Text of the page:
Referring to FIG. 2, a flowchart will now be described to illustrate the processing steps carried out by a new firewall processor according to one embodiment of the present invention. According to embodiments of the present invention, bi-directional VoIP protocol traversal communication is facilitated without compromising security. According to the present example, the process begins (step 100) when a VoIP user of an internal network system protected by a firewall sends out VoIP packets (step 105) for VoIP communication. The firewall receives the IP packets and changes the source IP address and the source port number in the packet header to an external IP address as if the packets have been originated by the firewall (step 110) and changes the port number to a port number designated by the firewall (step 115). The firewall then checks whether the IP packets are VoIP packets (step 120). If the packets are determined to be VoIP packets, then the firewall also changes the end point addresses and port numbers embedded in the packets to the new IP address, e.g., the external firewall IP address and the new port number, i.e., the new port number as designated by the firewall, to identify the sender of the message as an internal network user (step 125). After the embedded end point address and port number are changed, the VoIP packets are sent out (step 130) and the processes end (step 135). The end point IP address and the port number in the VoIP requests embedded in the IP packets are now consistent with the header of the IP packets. In this manner, the firewall provides correct IP address and port designations for a VoIP message receiver to respond to the message sender. The VoIP message receiver responds to the message sender by sending the responsive VoIP packets to the firewall according to the port number designated by the firewall. The difficulty described above is therefore resolved by allowing a message sender protected by a firewall to communicate with a message receiver with correct and consistent end point address information without being affected by the Network Address Translation (NAT) operation of the firewall.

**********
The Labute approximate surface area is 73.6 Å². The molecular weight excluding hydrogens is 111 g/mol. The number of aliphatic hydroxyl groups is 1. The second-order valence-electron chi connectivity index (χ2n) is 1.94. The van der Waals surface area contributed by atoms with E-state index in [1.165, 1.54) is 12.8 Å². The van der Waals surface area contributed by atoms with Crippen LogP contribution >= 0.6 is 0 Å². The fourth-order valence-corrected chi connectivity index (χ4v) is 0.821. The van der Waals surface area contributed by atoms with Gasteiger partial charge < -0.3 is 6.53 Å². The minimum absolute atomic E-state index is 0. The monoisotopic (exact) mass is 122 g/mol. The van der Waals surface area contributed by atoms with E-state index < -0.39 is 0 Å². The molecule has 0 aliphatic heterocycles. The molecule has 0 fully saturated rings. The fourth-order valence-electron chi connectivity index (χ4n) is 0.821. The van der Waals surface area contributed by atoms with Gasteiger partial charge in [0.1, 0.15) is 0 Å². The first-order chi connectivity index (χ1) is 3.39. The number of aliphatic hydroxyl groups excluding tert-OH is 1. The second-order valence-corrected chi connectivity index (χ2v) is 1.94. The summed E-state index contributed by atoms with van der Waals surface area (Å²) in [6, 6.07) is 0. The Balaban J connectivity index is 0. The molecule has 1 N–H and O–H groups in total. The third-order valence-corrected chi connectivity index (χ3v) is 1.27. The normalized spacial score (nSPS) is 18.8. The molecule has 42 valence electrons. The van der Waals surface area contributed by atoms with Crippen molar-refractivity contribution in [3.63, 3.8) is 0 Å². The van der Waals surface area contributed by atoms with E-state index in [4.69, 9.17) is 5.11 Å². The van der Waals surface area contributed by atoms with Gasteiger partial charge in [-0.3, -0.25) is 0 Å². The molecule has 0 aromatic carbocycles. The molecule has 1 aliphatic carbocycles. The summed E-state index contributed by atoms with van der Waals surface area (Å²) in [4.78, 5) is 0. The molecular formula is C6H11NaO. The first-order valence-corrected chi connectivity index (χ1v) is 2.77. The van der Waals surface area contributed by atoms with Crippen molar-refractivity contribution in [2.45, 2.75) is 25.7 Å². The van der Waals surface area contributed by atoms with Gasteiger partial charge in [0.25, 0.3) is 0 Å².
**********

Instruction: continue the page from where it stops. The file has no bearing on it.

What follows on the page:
In order to receive the inbound VoIP network communications, embodiments of the present invention provide new and improved firewall configurations to enable the recognition of the internal host's IP addresses that are hidden from the public network. Referring to FIG. 3, a block diagram of a firewall will now be described according to one embodiment of the present invention. As shown in the example of FIG. 3, the firewall may provide many ports on its external interface(s). Each port/IP pair corresponds to one end point in the internal network. The relationship of port/IP pair and endpoint address can be advertised automatically to a third computer on the network through a directory system, or it can be manually input into both the firewall and the external call manager. Thus, when the external caller wants to initiate a call to the end point inside, it will make a call to the specific IP/port pair on the firewall instead. The firewall will then use the same technique described above, to change the packet header and the content, so that the VoIP traffic can traverse the firewall. Embodiments of the present invention thus allow multiple calls to multiple end points behind the firewall. Embodiments of the present invention thus extend the capabilities of the firewall from a single port management scheme to a firewall capable of managing multiple incoming VoIP calls by providing multiple ports on the firewall interfaces. Each of these ports is mapped to an internal endpoint, so that multiple VoIP calls to multiple endpoints inside the firewall are now completely manageable by the firewall.